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Ancient DNA reveals interstadials as a driver of common vole population dynamics during the last glacial period.

Baca, M., Popović, D., Lemanik, A., Bañuls-Cardona, S., Conard, N. J., Cuenca-Bescós, G., Desclaux, E., Fewlass, H., Garcia, J. T., Hadravova, T., Heckel, G., Horáček, I., Knul, M. V., Lebreton, L., López-García, J. M., Luzi, E., Marković, Z., Mauch Lenardić, J., Murelaga, X., Noiret, P., Petculescu, A., Popov, V., Rhodes, S. E., Ridush, B., Royer, A., Stewart, J. R., Stojak, J., Talamo, S., Wang, X., Wójcik, J. M. and Nadachowski, A., 2023. Ancient DNA reveals interstadials as a driver of common vole population dynamics during the last glacial period. Journal of Biogeography, 50 (1), 183-196.

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Baca et al 2022.pdf - Accepted Version
Available under License Creative Commons Attribution Non-commercial.


DOI: 10.1111/jbi.14521


Aim: Many species experienced population turnover and local extinction during the Late Pleistocene. In the case of megafauna, it remains challenging to disentangle climate change and the activities of Palaeolithic hunter-gatherers as the main cause. In contrast, the impact of humans on rodent populations is likely to be negligible. This study investigated which climatic and/or environmental factors affect the population dynamics of the common vole. This temperate rodent is widespread across Europe and was one of the most abundant small mammal species throughout the Late Pleistocene. Location: Europe. Taxon: Common vole (Microtus arvalis). Methods: We generated a dataset comprised of 4.2 kb long fragment of mitochondrial DNA (mtDNA) from 148 ancient and 51 modern specimens sampled from multiple localities across Europe and covering the last 60 thousand years (ka). We used Bayesian inference to reconstruct their phylogenetic relationships and to estimate the age of the specimens that were not directly dated. Results: We estimated the time to the most recent common ancestor of all last glacial and extant common vole lineages to be 90 ka ago and the divergence of the main mtDNA lineages present in extant populations to between 55 and 40 ka ago, which is earlier than most previous estimates. We detected several lineage turnovers in Europe during the period of high climate variability at the end of Marine Isotope Stage 3 (MIS 3; 57–29 ka ago) in addition to those found previously around the Pleistocene/Holocene transition. In contrast, data from the Western Carpathians suggest continuity throughout the Last Glacial Maximum (LGM) even at high latitudes. Main Conclusions: The main factor affecting the common vole populations during the last glacial period was the decrease in open habitat during the interstadials, whereas climate deterioration during the LGM had little impact on population dynamics. This suggests that the rapid environmental change rather than other factors was the major force shaping the histories of the Late Pleistocene faunas.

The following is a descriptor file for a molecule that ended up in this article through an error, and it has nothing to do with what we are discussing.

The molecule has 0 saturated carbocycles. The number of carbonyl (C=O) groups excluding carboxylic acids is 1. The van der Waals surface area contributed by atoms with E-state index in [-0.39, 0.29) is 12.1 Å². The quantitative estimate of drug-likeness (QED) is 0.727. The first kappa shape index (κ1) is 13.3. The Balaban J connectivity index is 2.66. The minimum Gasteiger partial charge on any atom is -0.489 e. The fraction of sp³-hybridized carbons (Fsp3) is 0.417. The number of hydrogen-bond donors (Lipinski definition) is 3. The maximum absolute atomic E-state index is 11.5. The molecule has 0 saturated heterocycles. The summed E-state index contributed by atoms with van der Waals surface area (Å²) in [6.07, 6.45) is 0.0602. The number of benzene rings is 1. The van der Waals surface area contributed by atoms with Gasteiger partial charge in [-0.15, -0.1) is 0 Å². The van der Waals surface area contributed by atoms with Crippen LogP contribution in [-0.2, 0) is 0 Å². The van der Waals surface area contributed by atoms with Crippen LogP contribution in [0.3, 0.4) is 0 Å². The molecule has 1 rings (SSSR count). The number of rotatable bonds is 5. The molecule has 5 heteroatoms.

Item Type:Article
Uncontrolled Keywords:habitat; Late Pleistocene; Microtus sp; mitochondrial DNA; paleoclimate; small mammals
Group:Faculty of Science & Technology
ID Code:37861
Deposited By: Symplectic RT2
Deposited On:29 Nov 2022 14:14
Last Modified:10 Nov 2023 01:08


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